Bhakti K. Patel, MD1; Krysta S. Wolfe, MD1; Anne S. Pohlman, MSN1; Jesse B. Hall, MD1; John P. Kress, MD1
[+] Author Affiliations, JAMA. Published online May 15, 2016. doi:10.1001/jama.2016.6338
Non-invasive pulmonary ventilation has relied on face masks since anyone can remember. But there is another option to help critically ill patients breathe easier and in greater comfort, and that is helmet-based, or hood-based, ventilation. The patient doesn’t have anything touching the face and can see out through the transparent helmet. An inflatable cuff wraps around the neck to create a seal that is sufficiently tight but that doesn’t hurt the patient.
Clinical researchers at the University of Chicago have been studying hoods made by Sea-Long Medical Systems out of Louisville, Kentucky compared to traditional face masks when ventilating patients who needed at least eight hours of pulmonary assistance. In the trial on 83 patients, half of whom received masks and the other helmets, the performance of helmet ventilation was so impressive compared to traditional face masks that the oversight board decided to stop the trial so all patients can benefit from the helmet-based ventilation. The study appears in the Journal of the American Medical Association.
“In this group of critically ill patients, the helmet made a substantial difference,” said pulmonologist John P. Kress, MD, professor of medicine at the University of Chicago and senior author of the study, in a statement. “The University’s data and safety monitoring board recommended that we stop the trial early because the helmet consistently demonstrated multiple advantages, particularly the reduced need to intubate patients and longer-term reduction in mortality.”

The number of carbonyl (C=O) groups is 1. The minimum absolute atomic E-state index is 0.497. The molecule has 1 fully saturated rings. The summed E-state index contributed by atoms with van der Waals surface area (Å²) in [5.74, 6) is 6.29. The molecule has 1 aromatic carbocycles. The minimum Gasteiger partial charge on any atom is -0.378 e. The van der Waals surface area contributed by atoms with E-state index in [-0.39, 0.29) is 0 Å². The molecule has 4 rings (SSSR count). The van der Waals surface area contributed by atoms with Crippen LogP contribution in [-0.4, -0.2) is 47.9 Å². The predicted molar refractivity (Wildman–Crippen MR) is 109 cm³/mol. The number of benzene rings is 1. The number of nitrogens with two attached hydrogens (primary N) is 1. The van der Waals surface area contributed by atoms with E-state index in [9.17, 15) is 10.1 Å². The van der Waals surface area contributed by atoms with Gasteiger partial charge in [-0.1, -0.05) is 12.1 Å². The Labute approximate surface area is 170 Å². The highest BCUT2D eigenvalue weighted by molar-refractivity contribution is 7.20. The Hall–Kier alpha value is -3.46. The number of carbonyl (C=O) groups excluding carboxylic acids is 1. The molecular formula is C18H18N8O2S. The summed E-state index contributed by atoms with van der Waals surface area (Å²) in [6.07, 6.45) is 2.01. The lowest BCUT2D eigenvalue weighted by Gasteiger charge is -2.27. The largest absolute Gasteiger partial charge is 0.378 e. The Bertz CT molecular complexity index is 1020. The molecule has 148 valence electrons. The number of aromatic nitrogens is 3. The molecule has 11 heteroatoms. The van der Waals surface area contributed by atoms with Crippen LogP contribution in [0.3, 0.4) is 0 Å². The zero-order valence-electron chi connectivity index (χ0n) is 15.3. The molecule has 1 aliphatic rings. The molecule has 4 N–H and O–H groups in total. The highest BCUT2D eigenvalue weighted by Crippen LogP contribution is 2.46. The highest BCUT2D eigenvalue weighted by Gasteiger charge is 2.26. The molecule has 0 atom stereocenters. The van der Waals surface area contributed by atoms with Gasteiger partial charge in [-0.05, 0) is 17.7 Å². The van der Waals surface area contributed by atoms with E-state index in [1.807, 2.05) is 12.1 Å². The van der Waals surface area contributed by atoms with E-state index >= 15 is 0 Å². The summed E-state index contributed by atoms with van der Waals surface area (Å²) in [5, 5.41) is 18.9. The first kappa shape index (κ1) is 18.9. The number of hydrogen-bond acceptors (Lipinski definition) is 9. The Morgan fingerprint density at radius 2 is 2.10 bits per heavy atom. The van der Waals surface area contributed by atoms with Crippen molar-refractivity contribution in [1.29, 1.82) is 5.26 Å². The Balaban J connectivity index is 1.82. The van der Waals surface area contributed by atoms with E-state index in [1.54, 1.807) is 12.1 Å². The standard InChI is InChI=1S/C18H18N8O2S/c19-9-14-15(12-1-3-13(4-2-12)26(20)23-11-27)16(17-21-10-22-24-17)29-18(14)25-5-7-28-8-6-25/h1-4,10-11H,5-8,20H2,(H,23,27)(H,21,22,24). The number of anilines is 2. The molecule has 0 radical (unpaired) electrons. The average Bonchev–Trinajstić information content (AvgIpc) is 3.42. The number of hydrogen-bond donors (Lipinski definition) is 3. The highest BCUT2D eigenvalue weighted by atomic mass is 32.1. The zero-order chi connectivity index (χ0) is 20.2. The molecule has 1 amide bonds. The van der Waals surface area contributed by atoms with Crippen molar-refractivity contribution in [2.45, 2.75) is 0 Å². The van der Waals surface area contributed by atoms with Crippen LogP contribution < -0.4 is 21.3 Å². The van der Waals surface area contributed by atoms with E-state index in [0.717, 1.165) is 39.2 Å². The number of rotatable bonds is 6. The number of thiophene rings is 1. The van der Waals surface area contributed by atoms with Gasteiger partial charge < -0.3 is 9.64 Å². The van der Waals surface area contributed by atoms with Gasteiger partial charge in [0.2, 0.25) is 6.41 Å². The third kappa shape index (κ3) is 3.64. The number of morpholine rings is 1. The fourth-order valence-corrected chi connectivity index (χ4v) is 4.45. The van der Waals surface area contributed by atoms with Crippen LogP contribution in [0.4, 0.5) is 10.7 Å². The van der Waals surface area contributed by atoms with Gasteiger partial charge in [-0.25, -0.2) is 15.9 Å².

“After reviewing our data,” he added, “the board felt that it would be difficult to justify enrolling more patients in the facemask arm of the trial, which exposed them to greater risks.”
From the abstract in JAMA:
83 patients (45% women; median age, 59 years; median Acute Physiology and Chronic Health Evaluation [APACHE] II score, 26) were included in the analysis after the trial was stopped early based on predefined criteria for efficacy. The intubation rate was 61.5% (n = 24) for the face mask group and 18.2% (n = 8) for the helmet group (absolute difference, −43.3%; 95% CI, −62.4% to −24.3%; P < .001). The number of entilator-free days was significantly higher in the helmet group (28 vs 12.5, P < .001). At 90 days, 15 patients (34.1%) in the helmet group died compared with 22 patients (56.4%) in the face mask group (absolute difference, −22.3%; 95% CI, −43.3 to −1.4; P = .02). Adverse events included 3 interface-related skin ulcers for each group (ie, 7.6% in the face mask group had nose ulcers and 6.8% in the helmet group had neck ulcers).
Personal comments: It sounds like this should become standard across Israel ASAP. A trial could be done in Israel to see if the numbers match this previous study. But not to be intubated would be a huge positive improvement in quality of care.